As much as we struggle to avoid tripping on cracks in the sidewalk while fumbling with our smart phones, life would seem to be twice as difficult for the eight-legged octopus. The brains of cephalopods like Octopus vulgaris are considerably simpler than humans’, yet they seem to have no trouble keeping track of their many flexible appendages. To figure out how, researchers conducted a frame-by-frame analysis of videos of octopuses as they crawled over objects. The secret behind the animal’s dexterity comes from the radial symmetry of its legs, the team reports online today in Current Biology. An octopus moves by placing its limbs on the ground and then elongating them. As a leg stretches, it propels the main body away from where the leg touches the surface. Because octopus legs are evenly spaced around the body, choosing a direction is as simple as choosing which legs to stretch: to move right, elongate the legs on the left; to move forward, elongate the legs in the back. Furthermore, videos like the one above in which the green arrow marks body direction and the blue arrow indicates crawling direction, showed that octopuses are able to change direction without adjusting the orientation of their body, suggesting that these abilities are controlled independently in the brain. The team also discovered that octopus movement doesn’t follow a rhythmic pattern. This contrasts sharply with movement strategies found in other animals—like humans and even insects—that rely on neural networks that intentionally impart rhythm to their movement. The researchers assert that their results support the idea that movement strategies, body plans, the environment, and central nervous system architecture all evolve together and are intimately intertwined—a concept known as embodied organization that is influencing the design and programming of bioinspired robots.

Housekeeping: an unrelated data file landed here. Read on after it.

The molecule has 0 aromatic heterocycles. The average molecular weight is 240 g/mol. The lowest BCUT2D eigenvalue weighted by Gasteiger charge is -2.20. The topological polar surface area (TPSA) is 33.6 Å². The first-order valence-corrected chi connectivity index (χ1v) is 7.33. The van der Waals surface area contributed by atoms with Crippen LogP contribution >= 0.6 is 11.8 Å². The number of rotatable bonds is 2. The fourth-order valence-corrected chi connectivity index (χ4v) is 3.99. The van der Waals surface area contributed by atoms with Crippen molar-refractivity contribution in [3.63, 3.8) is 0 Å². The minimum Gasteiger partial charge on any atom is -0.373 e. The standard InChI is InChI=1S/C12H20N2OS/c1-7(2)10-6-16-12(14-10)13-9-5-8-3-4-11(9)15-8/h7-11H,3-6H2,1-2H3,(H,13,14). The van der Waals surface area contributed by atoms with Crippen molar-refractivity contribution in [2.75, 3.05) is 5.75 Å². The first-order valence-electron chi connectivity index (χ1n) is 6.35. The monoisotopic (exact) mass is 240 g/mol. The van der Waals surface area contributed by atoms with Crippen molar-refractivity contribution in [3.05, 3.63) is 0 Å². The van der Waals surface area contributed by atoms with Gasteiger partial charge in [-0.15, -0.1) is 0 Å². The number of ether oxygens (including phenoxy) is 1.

(Video credit: Levy et al./Current Biology 2015)